I building this Site Into the Best Hand Plane Resource on the Web. You may want to file the thing off but only if the plane is a user and not a collector since you can draw blood from it if you're not careful. Give the plane a good inspection on its left side in case there are any cracks or repairs. So if Hand Planes is your thing you have come to the right place. The frog has a slot at its bottom the portion nearest the mouth to fit over the rib cast in the bed. Tutorials on how to make it work better than when it was new. Adjustment of the cutter is done manually.
This plane is also a piece of junk when compared to the other low angle block planes, but some might find it useful to strip paint. Today, end users continue to demand high quality and accuracy in their planes. The first model of this plane, illustrated here, is a bit different - it has a turned, wooden fruitwood front knob that screws onto a thread boss of the main casting. But, you may be on to something! Recently, I purchased a Stanley wood bottom plane at a sale. The knob is often replaced, missing, or split.
The bottom of the screw engages the adjustment mechanism, whereas the top is fastened with a nut. Two circular bosses, to receive the screws are located just ahead of this bearing surface, toward the mouth. One of the later catalog references to them states that the planes are practically unbreakable and that they are particularly useful for outdoor and rough work. My two No 7s, in front Type 13, in back Type 9 The one we will be examining is the Bailey No 7 Jointer, I recently acquired. Planes made by Stanley 1962-1967. This makes it the size of a 27 Stanley Wood Bottom Jack Plane. Using existing reference material from the previous type studies, I poured over old catalogs, advertisements, the planes themselves, and anything else I could get my hands on.
And, to make matters worse, some of the examples have the standard features rosewood, brass of the previous type in conjunction with some of the features of this type. Please let me know if I can improve the flowchart. The next model used a similar knob, but it's threaded onto a cast boss, and the lever cap has the common 6-point star. If you can think of that, then you can see how that sort of adjuster can benefit this plane since it has two mouths. Or, it simply may have been that the dude who discovered the vivid color for Cheetos was ahead of his time, and wanted to start cashing in. I have A Bailey transition plane.
I must have done over 200 hand planes over the last five years but sorry to say I no longer offer this service. Look at the spewage for the for things that can be damaged on this plane. Types 15-20 Types 1-8 Types 1-8 Is the plane size number i. It includes links to Patrick Leach's original and the. This arm is connected to a gear, located on the left of the main casting, which, in turn, drives another gear that is connected to the rear arm. Smith see Patented Transitional and Metallic Planes in America, Volume 1, pp. The lever cap from then on was featureless, making a dull plane even duller.
You would think that the two other Stanley circular planes would have satisfied Stanley, but no, they had to come up with another design. Here is Patrick Leach's more complete version of the type study, in hypertext form. There are no markings on the toe of the plane. The question arises as to why Stanley would want to go to the trouble of putting a rosewood sole on the bottom of these planes. This plane has the typical thin steel sole attached to the main casting by dovetailed keys the earliest design or screws later design to solve the problem of the sole breaking free.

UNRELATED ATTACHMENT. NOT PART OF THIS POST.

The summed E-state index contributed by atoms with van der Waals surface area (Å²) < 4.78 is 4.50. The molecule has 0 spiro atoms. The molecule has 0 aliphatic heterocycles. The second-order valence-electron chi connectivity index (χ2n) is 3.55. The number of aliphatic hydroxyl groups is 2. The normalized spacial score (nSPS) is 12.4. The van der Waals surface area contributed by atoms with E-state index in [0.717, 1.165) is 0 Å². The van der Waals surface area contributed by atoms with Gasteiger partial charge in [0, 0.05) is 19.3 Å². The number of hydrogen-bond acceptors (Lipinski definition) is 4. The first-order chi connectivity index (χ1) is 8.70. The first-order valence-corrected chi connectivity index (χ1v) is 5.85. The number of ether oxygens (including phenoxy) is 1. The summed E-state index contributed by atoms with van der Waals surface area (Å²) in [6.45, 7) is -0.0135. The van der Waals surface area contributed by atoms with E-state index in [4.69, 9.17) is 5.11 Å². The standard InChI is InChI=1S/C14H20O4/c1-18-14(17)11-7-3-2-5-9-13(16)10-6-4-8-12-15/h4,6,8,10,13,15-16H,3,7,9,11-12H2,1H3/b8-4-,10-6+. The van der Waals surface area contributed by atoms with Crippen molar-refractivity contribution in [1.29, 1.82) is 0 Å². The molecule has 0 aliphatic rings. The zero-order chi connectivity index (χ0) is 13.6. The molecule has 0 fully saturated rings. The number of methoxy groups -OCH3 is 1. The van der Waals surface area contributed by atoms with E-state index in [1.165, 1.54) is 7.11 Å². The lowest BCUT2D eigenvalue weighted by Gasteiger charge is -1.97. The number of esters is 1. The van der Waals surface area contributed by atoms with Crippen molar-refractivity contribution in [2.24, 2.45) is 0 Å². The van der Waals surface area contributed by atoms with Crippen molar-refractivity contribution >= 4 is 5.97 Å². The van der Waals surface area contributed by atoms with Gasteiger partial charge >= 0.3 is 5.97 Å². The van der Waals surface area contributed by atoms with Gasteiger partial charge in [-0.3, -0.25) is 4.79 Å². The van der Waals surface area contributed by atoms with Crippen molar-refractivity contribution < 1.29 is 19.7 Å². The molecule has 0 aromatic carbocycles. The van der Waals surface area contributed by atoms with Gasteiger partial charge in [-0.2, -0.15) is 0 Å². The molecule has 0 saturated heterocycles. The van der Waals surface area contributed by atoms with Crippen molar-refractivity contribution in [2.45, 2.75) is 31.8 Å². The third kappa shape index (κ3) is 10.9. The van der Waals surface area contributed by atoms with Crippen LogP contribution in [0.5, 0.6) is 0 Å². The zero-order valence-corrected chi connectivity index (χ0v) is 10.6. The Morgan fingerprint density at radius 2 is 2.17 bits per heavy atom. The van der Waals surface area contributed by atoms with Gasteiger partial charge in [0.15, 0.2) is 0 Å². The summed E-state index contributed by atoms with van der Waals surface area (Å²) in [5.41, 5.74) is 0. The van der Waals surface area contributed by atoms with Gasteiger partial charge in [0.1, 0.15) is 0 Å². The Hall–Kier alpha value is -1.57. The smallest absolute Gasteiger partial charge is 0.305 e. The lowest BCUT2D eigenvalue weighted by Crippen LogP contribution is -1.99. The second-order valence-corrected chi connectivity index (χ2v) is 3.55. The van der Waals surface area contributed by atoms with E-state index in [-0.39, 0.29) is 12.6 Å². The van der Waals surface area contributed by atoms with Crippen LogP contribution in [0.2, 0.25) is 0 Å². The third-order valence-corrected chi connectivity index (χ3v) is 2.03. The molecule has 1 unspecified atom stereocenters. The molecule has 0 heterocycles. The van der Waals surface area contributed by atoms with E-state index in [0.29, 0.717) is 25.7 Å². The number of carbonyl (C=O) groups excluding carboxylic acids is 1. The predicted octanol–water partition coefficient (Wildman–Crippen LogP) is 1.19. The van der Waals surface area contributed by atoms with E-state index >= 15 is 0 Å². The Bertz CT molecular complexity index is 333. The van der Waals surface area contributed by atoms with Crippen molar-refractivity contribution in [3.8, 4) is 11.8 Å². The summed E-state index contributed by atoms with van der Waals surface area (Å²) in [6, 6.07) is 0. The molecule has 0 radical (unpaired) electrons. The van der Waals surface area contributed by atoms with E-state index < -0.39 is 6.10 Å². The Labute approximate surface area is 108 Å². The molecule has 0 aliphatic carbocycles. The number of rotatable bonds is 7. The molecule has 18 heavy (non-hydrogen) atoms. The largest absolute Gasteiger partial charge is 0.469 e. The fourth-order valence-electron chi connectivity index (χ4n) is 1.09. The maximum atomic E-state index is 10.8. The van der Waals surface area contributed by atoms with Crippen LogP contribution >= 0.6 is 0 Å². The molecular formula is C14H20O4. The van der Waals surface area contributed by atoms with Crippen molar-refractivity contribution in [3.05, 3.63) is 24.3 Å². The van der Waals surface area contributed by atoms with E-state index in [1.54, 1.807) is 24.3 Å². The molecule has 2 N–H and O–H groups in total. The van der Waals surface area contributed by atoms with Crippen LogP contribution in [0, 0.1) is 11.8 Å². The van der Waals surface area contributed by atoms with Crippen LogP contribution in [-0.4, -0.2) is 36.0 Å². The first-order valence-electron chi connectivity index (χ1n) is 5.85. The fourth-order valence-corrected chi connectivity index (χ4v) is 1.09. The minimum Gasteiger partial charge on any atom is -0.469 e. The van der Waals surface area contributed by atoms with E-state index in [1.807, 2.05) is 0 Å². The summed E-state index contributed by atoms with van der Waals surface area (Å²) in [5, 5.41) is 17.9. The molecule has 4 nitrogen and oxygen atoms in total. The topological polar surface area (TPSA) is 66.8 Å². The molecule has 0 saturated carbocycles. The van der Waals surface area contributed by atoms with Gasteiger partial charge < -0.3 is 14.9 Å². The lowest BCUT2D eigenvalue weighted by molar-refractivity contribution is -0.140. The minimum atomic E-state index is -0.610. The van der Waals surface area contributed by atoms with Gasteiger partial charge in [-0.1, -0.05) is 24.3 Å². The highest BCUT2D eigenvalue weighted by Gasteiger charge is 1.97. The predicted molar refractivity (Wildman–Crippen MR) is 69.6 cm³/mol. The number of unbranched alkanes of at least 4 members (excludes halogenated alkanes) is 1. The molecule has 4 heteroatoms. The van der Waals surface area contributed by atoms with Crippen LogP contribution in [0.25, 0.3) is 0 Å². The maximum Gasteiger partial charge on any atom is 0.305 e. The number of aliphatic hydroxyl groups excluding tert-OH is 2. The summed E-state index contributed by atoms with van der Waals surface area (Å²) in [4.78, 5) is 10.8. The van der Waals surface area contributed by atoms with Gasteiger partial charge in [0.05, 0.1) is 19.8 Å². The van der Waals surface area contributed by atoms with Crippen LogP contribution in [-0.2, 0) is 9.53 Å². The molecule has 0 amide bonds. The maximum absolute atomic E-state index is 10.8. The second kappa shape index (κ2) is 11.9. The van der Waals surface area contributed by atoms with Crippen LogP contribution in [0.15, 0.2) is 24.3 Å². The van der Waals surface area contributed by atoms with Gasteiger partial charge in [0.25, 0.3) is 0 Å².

The first model, pictured here, is characterized by a 5-point star embossed on the lever cap, and is one of Stanley's scarcest block planes. There is also an aging population of ex-Stanley employees, family and friends wishing to downsize their own storage areas and fatten their wallets. Again, the reason why is left as an exercise for the reader. Get your bench plane in hand unless you have it's features memorized and start answering questions. Planes made by Stanley 1899-1902.
Rosewood is used for the tote and knob, and the tote on this plane is unique in that it has a concave bottom to fit over the aforementioned hump. The rear portion of the plane is stepped in a razee-fashion, like the is designed. I don't really like this plane for the reason that its sole can go out of set during use. The cutter rests upon two triangular and fin-like projections that rise from the main casting. This area results from movement in the main casting after it was machined, where the sole can twist over its length. Acknowledgements The original and seminal work of in his two volumes devoted to the identification and segregation of antique tools, particularly of the Stanley planes, has provided the basis for continuing interpretive work such as that presented in found at Jay Sutherland's site.
I can't view it in Excel, so can't vouch for fidelity of translation. Type 20 Types 15-19 Types 15-19 Do the toe and heel have a raised, broad, flat rib casting? Instead of re-building my whole Illustrated Type Study of Stanley Bench planes, for now. But it's understandable since there are so many configurations of these planes. This model of the plane is rather scarce and is collectible, but it's still a piece of junk when compared to the better block planes, equipped with all the bells and whistles. The lateral lever is a one-piece construction, with its portion that engages the slot in the iron being straight across. Just wanted to chime in with some additional information regarding Stanley wartime bench planes.
Planes made by Stanley 1869-1872. I will be getting pictures soon and will forward them on. The earliest model has a bead at the bottom of its front knob. I will send pictures when I have them. In any other case, feel free to download and use it in any way that's helpful.